Excerpts from an article written by Paul Bradshaw for The International Press Institute’s “Brave News Worlds.”
“Over the last year an increasing number of news organizations have started to wake from their story-centric production lines and see the value of data.
“When I talk about data I mean information that can be processed by computers. This is a crucial distinction: it is one thing for a journalist to look at a balance sheet on paper; it is quite another to be able to dig through those figures on a spreadsheet, or write a programming script to analyze the data, and match it to other sources of information… Adding computer processing power to our journalistic arsenal allows us to do more, faster, more accurately and with others.
“Journalists should be familiar with the open data movement and the linked data movement. The open data movement campaigns for important information, the linked data movement campaigns for data to be made available in such a way that it can be linked to other sets of data.
“Data journalism takes in a huge range of disciplines, from Computer Assisted Reporting (CAR) and programming, to visualization and statistics. If you are a journalist with strength in one of those areas, you are currently exceptional. This cannot last for long: the industry will have to skill up, or it will have nothing left to sell.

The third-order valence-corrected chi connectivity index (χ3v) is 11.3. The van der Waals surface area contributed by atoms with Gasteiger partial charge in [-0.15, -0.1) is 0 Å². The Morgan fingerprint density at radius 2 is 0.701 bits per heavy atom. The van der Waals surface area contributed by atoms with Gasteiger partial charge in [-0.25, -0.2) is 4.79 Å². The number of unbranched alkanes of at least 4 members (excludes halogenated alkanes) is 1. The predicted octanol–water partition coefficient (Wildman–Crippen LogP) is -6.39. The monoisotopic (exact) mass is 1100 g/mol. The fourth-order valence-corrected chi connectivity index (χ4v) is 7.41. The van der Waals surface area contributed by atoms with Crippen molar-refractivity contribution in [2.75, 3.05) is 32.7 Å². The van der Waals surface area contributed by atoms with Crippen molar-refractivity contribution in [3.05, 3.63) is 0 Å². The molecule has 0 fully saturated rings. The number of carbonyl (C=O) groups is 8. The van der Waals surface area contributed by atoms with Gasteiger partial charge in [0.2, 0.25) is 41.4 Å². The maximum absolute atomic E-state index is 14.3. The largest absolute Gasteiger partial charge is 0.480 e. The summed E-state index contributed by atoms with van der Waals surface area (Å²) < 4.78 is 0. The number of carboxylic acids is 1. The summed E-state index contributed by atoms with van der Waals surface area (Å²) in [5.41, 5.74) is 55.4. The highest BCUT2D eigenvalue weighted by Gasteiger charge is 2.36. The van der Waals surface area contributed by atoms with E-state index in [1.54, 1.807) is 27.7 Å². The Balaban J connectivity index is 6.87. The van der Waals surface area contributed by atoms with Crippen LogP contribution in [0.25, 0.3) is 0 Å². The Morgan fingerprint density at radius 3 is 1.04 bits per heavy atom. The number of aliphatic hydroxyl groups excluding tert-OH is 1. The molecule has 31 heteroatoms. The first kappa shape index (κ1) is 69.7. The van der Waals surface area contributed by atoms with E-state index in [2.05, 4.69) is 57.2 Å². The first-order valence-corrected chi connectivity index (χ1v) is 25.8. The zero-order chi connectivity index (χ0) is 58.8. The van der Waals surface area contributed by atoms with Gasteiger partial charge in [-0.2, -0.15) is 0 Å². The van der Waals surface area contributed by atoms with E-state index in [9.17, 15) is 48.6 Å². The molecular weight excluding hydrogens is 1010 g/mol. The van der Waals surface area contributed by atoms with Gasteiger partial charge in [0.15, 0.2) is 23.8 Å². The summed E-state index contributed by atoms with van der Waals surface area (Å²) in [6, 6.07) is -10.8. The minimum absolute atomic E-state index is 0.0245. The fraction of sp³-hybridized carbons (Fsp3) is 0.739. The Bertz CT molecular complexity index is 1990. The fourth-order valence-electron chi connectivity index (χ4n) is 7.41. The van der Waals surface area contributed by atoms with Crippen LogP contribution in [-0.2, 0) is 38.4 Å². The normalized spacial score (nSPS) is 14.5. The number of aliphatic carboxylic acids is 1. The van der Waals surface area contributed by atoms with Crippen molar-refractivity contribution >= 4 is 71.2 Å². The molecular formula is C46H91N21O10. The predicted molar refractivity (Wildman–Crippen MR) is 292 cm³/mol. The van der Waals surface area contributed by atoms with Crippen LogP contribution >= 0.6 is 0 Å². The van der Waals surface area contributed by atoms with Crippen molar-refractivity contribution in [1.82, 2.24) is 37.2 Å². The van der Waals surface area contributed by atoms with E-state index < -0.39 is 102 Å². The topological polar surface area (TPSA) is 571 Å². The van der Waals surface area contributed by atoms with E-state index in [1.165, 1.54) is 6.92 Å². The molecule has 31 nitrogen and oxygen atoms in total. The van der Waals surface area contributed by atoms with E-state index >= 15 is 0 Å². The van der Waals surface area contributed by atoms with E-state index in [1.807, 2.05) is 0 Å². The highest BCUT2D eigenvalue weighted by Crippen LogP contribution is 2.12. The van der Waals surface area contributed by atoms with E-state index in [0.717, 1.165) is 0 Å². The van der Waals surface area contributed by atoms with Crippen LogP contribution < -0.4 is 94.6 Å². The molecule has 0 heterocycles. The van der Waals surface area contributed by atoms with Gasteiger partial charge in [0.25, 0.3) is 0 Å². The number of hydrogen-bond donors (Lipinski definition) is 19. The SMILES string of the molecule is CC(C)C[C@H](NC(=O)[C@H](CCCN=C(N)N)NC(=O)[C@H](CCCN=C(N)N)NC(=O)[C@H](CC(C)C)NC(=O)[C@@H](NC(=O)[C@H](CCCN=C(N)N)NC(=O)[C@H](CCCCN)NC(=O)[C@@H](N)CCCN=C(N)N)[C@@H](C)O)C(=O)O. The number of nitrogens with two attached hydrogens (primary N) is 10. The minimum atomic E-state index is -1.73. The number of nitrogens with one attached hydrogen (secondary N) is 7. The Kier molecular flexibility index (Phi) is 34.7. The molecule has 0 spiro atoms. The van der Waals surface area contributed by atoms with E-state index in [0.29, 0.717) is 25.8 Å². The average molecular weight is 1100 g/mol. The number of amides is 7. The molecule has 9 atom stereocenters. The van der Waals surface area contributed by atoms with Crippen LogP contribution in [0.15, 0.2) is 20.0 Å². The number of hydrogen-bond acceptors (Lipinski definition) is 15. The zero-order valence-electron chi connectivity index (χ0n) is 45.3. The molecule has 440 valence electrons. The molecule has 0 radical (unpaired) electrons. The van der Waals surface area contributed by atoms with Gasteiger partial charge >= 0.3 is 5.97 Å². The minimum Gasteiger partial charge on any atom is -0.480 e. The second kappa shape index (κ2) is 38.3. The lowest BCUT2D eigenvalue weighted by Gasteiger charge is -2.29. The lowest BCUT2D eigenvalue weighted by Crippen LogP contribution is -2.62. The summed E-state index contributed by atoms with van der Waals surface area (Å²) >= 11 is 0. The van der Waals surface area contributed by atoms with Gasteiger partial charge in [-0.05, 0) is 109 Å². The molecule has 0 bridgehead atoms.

“And then there is the commercial opportunity. Publishing is for most publishers, after all, not about selling content but about selling advertising. And here also data has taken on increasing importance. The mass market was a hack. As the saying goes: “Half the money I spend on advertising is wasted; the trouble is I don’t know which half.”
“But Google, Facebook and others have used the measurability of the web to reduce the margin of error, and publishers will have to follow suit. It makes sense to put data at the centre of that – while you allow users to drill into the data you have gathered around automotive safety, the offering to advertisers is likely to say “We can display different adverts based on what information the user is interested in”, or “We can point the user to their local dealership based on their location”.
“I have a hope that this will lead to a more collaborative form of journalism. The biggest resource a publisher has is its audience. Until now publishers have simply packaged up that resource for advertisers. But now that the audience is able to access the same information and tools as journalists, to interact with publishers and with each other, they are valuable in different ways.”